The Weekly Cypher is specially curated to keep you up-to-date on the latest in cybersecurity, biometrics, and related news and innovations. Here are a few of the headlines you might have missed this week.
Bias in Facial Recognition Systems a Deal-Breaker | American Banker
A continuing racial and gender bias problem in facial recognition systems has many questioning their deployment in law enforcement, banking, and beyond. The problem is that the data sets used to train the systems aren’t diverse enough. This problem doesn’t only affect facial biometrics either. Iris recognition systems struggle as well, as can fingerprint readers depending on the circumstances involved. Experts agree the solution is to increase the databases used for testing and training these systems to incorporate more racially diverse groups. [Read More]
A recent study by the Proceedings of the National Academy of Sciences found that facial recognition systems are most accurate when AI systems are paired with live human expertise. These pairings outperformed human-and-human teams, as well as AI alone. The study was part of a National Institute of Standards and Technology project to improve the use of facial recognition in forensics, and was the most comprehensive examination of such systems to date. [Read More]
Iris & Facial Recognition Gaining Ground on Fingerprints | ABI Research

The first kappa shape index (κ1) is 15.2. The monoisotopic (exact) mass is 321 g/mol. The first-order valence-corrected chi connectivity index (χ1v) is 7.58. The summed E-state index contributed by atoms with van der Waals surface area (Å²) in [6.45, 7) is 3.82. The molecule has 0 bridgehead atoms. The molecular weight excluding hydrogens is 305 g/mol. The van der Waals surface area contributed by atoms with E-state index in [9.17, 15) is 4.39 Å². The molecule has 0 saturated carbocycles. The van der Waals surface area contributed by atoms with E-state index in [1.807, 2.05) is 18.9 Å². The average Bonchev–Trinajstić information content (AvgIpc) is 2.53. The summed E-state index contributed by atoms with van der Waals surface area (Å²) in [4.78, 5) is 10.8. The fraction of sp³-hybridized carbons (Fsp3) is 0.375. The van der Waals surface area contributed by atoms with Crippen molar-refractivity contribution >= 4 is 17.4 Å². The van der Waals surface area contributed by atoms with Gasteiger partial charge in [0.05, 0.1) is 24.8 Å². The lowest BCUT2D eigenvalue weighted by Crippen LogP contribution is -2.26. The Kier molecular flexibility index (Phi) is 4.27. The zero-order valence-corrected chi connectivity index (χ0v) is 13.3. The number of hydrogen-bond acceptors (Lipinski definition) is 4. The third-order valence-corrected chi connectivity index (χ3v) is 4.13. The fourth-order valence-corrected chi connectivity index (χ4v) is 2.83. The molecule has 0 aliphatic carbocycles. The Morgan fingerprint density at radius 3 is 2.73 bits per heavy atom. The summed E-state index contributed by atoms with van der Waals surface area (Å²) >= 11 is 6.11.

New research shows that face and iris scanners are predicted to catch up to fingerprint recognition for mobile biometrics in the next few years. A demand for multi-modal biometrics, as well as increased adoption outside of established markets is driving this growth. Government deployments of biometric authentication, as well as integrations in the automotive industry, are expected to pick up significantly in 2018 and beyond. [Read More]
AI Algorithm Generates Fake Data for Facial Recognition | VentureBeat
Researchers at the University of Toronto have developed a new AI-based system that adds “light filter” to photos that disrupts facial recognition systems from accurately reading them. The algorithm is said to effectively defeat image-based search, emotion detection, and ethnicity identification systems, while reducing the accuracy of facial recognition to 0.5 percent. [Read More]